Health savings accounts are a much overlooked and misunderstood financial tool that can help many Americans save for retirement.

Created in 2004 to help Americans pay for their health care, health savings accounts also can be smart investment and savings tools.

Health savings accounts, or HSAs, are tax-advantaged savings accounts designed to help people with high-deductible health plans, or HDHPs, pay for out-of-pocket medical expenses. An HDHP is a plan that provides very limited coverage for routine medical expenses, such as a visit to a physician for the common cold. The coverage is primarily for major expenses, such as costly surgeries and hospitalizations.

While the criteria for this program can change, generally, a HDHP deductible can be no less than $1,300 for individual plan and $2,600 for an individual plus family plan. Out-of-pocket limits are $6,550 for individual and $13,100 for individual and family.

To offset the out-of-pocket costs resulting from a HDHP plan, participants contribute to an HSA account. The amount varies, depending on the type of plan and participant’s age. However, as an example, an individual under 55 can contribute up to $3,350 a year, with family coverage increasing to $6,750. Participants 55 years of age and older can contribute as extra $1,000 — $4,350 for individual and $7,750 for family — in a “catch-up provision.” Contribution limits include any contribution made to an HSA by an employer.

Contributions to HSA are “pretax,” meaning they will reduce participants’ tax liability. But HSAs actually have a triple benefit — participants get a tax-saving benefit going into them, tax-free growth on earnings and penalty-free withdrawals on qualified medical expenses.

Although HSAs have been around for more than a decade, relatively few Americans take advantage of them. Likely, that is because HSAs often are confused with flexible spending accounts, or FSAs, which is a different program used for out-of-pocket expenses such as co-payments and deductibles.

Unlike FSAs, contributions to HSAs do not have to be spent within the year. They can roll over year after year and “travel” from job to job. The balance in HSA accounts can accumulate and grow tax-free. This makes HSAs a lucrative retirement savings scheme for relatively healthy people who can afford to pay the high deductibles and leave their tax-free money to grow.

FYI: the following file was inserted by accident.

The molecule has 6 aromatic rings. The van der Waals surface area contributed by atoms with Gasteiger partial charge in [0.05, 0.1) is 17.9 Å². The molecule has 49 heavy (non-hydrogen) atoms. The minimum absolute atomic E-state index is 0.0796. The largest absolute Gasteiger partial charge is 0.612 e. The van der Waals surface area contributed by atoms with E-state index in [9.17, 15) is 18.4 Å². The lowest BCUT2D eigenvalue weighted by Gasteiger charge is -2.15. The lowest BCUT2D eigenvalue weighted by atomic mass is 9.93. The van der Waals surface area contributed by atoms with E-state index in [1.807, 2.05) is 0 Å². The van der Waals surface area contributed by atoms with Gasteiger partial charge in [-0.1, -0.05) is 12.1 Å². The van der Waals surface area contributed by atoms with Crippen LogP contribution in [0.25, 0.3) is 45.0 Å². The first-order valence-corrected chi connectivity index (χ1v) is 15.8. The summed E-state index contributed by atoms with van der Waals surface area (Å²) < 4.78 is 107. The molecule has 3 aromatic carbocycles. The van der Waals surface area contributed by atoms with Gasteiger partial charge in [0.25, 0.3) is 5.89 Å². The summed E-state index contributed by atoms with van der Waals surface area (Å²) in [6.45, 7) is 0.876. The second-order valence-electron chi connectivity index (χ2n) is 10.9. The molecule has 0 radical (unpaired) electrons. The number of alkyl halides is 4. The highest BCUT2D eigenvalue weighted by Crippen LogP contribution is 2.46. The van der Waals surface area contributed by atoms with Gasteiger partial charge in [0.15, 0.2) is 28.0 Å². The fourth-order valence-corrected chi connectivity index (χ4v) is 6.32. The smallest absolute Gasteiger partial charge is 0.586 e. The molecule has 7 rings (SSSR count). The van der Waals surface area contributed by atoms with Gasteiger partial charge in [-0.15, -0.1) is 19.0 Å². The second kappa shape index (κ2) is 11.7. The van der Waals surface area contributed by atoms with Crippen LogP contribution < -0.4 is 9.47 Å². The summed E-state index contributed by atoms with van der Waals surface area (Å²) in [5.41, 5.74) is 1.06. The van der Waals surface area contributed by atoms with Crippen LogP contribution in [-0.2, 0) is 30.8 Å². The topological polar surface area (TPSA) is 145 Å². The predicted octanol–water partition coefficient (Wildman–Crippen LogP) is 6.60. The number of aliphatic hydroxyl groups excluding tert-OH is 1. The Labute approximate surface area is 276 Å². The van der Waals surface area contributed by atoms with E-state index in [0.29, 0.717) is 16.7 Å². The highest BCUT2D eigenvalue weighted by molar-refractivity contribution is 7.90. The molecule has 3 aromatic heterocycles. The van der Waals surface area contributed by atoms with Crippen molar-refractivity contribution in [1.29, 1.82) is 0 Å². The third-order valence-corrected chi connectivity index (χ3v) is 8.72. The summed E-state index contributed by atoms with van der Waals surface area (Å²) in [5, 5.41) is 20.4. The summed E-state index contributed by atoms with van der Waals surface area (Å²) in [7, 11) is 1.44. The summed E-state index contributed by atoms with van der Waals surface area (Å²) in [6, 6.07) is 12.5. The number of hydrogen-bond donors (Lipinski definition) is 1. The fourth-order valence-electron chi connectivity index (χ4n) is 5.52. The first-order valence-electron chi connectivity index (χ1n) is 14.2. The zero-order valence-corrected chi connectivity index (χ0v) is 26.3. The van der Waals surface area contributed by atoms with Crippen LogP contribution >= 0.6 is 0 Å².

According to the Washington-based Employee Benefits Research Institute, only about 20 percent of Americans who are eligible to participate in HSAs are taking advantage of this financial benefit.

Likely, some of these people have chronic illnesses and require lower-deductible insurance plans to meet their costs. But many others do not understand HSA benefits.

Take this example: An individual contributes $3,450 per year for 20 years. If contributions earn a 2 percent return, the HSA account could accumulate an amount of about $72,000 and save the participant over the years about $21,000 in taxes. The accumulated savings figure assumes the individual spends only $500 for out-of-pocket medical costs.

Here’s a nifty online calculator that can help you customize your figures:

The idea behind HSAs is to help participants pay for medical expenses not covered by high-deductible health plans. To defer needed medical treatment so as not to spend money in an HSA account defeats the purpose of the program and could jeopardize the health of a participant.

But for healthy people who have few out-of-pocket medical expenses, HSAs are a wise and generous supplemental retirement savings tools. They can help accumulate a pool of money that can be used to pay for medical expenses in retirement years.

Check with your company’s human resources department or your financial planner to determine if participating in an HSA is the right retirement savings strategy for you.

To qualify for an HSA, a participant cannot already be: enrolled in Medicare, a dependent or covered by other health insurance plans.

Steven Van Metre is a Bakersfield certified financial planner who specializes in retirement income strategies and teaches a course on retirement planning for the Levan Institute for Lifelong Learning at Bakersfield College. His website is

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